Japanese Whisky: A Beginner’s Guide
Scotch, bourbon, and rye—even if you’re not a whiskey connoisseur, chances are you’ve tried at least one of them. But the comparatively delicate flavor of Japanese whisky is less likely to have crossed your palate, especially since Japanese distillers have only been exporting their goods in large quantities for about 15 years.
If you have yet to get acquainted with Japanese malts, Dave Broom thinks that should change.
The editor-in-chief of Whisky Magazine: Japan and the author of The World Atlas of Whisky (the second edition is due out this October), Broom is an advocate for the accessibility of whiskey. He wants the world to know it’s not just for old men gathered around a fireplace late at night.
“These days we tend to think ‘Thou shalt not’ in terms of whiskey: you can’t add water, you can’t add ice, et cetera, et cetera. But it’s simply not true,” he told me from his office in Brighton. “You don’t need to be scared by it. You can drink it long, you can drink it mixed, you can have it in cocktails, you can have it neat, if you wish…Free your mind, as George Clinton said.”
In line with this freethinking spirit, Broom also recently completed a second book, Whisky: The Manual, which ranks more than 100 malts on how well they blend with the world’s most common mixers.
Broom is adamant that, though it may be unfamiliar, you don’t need to be scared of Japanese whisky. To that end, he gave me a crash course on whiskey’s so-called newcomer, and guided me through its surprisingly long history—a history that dates back to two visionary distillers almost a century ago. Shinjiro Torii and Masataka Taketsuru started out as partners, but parted ways to found the two biggest whisky producers in Japan: Torii’s company became Suntory, and Taketsuru’s is known today as Nikka Whisky Distilling Co.
Modeled on Scotch
“It was 1919 or 1920 that Shinjiro Torii bought a plot of land between Kyoto and Osaka and built a distillery in this little town called Yamazaki. But then he thinks, ‘Oh my god, who’s going to make this whisky for me?’ Enter Masataka Taketsuru. Taketsuru had been sent by another company to Glasgow University to study chemistry and crack the secret of how scotch whisky was made. He went to university, he worked at a couple of distilleries, he married his landlady’s daughter—this is all in the space of about 18 months, so he’s a smooth operator. But when he returns to Japan in 1923, his company’s gone bust, and here’s Torii looking for a distiller.”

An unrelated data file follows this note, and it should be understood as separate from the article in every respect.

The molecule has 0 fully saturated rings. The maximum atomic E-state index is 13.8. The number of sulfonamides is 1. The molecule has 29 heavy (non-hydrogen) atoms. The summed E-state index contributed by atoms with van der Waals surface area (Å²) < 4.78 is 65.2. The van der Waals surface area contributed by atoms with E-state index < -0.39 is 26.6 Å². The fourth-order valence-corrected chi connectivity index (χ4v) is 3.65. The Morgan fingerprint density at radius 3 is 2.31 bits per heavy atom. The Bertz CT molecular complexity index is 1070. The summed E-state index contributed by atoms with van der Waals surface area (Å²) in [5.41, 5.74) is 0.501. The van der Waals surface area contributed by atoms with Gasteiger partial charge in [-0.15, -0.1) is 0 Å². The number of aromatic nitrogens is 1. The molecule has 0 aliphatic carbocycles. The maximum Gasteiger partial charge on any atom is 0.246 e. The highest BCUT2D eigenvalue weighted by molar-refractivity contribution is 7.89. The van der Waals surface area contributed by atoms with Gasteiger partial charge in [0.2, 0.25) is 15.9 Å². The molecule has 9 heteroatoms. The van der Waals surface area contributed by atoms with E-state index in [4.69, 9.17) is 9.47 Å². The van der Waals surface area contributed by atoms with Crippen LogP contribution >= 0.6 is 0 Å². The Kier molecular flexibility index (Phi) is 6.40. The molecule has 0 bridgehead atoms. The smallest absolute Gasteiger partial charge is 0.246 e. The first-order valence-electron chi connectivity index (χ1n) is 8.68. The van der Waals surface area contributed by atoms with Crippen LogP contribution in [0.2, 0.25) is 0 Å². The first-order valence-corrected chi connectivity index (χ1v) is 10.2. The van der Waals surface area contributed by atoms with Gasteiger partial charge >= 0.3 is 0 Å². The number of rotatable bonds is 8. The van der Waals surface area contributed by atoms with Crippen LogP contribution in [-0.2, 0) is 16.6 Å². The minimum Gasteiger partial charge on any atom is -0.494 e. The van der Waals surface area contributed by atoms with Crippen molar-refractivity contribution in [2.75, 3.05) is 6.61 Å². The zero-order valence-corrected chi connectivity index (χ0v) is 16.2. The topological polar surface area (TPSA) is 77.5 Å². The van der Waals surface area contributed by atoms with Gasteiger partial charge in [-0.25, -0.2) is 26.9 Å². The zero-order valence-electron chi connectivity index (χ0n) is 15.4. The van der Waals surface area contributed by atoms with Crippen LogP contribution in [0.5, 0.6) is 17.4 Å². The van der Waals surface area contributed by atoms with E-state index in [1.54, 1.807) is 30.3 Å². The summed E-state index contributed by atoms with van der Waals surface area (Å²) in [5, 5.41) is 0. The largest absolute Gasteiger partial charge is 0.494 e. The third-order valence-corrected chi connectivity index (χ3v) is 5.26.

But It’s Not Your Grandfather’s Whisky
“If you’ve been to a scotch facility, and then walk around a Japanese distillery, you’d see the same equipment. The malted barley comes from Scotland, everything within the distillery looks the same, the wood is effectively the same, so what’s the difference? Is it just a scotch copy? No. Fundamentally not. Torii realized after the first attempt to make whisky, in 1928—the first one that launched—and it wasn’t a success because it was too heavy, it was too smoky, it was too powerful. For whisky to be successful in a domestic market, it had to appeal to a Japanese palate, which is lighter, it had to complement Japanese food, which is more delicate and more intense, and it had to suit the Japanese climate, which tends to be really humid in summer.”